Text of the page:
NEW DELHI

Bijnor witnesses high mortality of kids as killer disease ignored

Success story: Salim who battled pneumonia and survied.  

Manisha Jha

At least 50 per cent of pneumonia deaths are caused by Haemophilus influenzae type b and pneumococcus: WHO

BIJNOR: Travelling about 250 kilometres away from the Capital into the dusty rural heartland of Bijnor in Uttar Pradesh one comes face-to-face with the grim reality of rural health infrastructure and of its missed opportunities in checking diseases that are quietly wiping out a sizeable population of children under five years. One such disease is pneumonia which, according to estimates, annually accounts for the death of over four lakh children.

According to WHO, in India, at least 50 per cent of pneumonia deaths of children under five years of age are caused by two bacteria, Haemophilus influenzae type b (Hib) and pneumococcus.

Bijnor paediatrician Dr Vipin M. Vashishtha said: “These deaths are entirely preventable if the Government is serious about ensuring widespread use of pneumococcal and Hib vaccine, risk reduction and improved treatment. But the Government's priority is directed towards polio eradication neglecting other silent killer diseases such as pneumonia. Seriousness to draft a well-defined policy on pneumonia is lacking and has to come from the very top level for it to percolate down to the State and village level. Even a basic surveillance system to monitor pneumonia spread and provide authentic data on it is presently absent.”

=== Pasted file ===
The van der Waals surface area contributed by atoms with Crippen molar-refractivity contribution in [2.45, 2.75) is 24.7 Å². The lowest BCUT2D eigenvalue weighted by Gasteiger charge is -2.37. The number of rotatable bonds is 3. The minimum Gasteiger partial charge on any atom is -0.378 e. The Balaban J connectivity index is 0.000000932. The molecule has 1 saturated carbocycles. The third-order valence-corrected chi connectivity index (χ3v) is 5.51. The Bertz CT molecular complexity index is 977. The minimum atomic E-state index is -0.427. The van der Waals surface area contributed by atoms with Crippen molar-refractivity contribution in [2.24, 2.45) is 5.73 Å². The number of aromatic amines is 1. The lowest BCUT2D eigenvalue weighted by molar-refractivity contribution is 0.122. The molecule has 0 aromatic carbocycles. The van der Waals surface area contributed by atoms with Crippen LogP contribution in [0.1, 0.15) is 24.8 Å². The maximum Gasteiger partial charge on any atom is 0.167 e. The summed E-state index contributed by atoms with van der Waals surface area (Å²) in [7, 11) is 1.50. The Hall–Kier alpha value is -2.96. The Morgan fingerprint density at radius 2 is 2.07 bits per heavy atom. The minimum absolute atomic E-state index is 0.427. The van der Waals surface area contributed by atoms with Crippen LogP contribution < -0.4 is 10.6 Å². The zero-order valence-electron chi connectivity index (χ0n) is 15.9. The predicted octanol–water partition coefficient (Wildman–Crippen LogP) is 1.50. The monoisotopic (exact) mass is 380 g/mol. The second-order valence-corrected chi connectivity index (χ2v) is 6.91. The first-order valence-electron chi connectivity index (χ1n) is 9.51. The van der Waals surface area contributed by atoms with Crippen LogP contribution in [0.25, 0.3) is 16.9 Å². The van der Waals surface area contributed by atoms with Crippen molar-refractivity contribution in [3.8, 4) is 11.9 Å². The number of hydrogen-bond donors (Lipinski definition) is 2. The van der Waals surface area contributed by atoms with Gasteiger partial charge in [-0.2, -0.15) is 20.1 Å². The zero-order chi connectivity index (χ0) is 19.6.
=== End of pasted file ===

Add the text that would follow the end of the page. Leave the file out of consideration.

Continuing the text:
“Apart from introducing pneumonia vaccines immediately in the National Immunisation Programme and ensuring availability of effective anti-biotic for pneumonia treatment, the Government's awareness drive for promoting breastfeeding, importance of balanced diet and prevention of malnutrition and indoor air pollution could help check the disease spread to a large extent,” he added.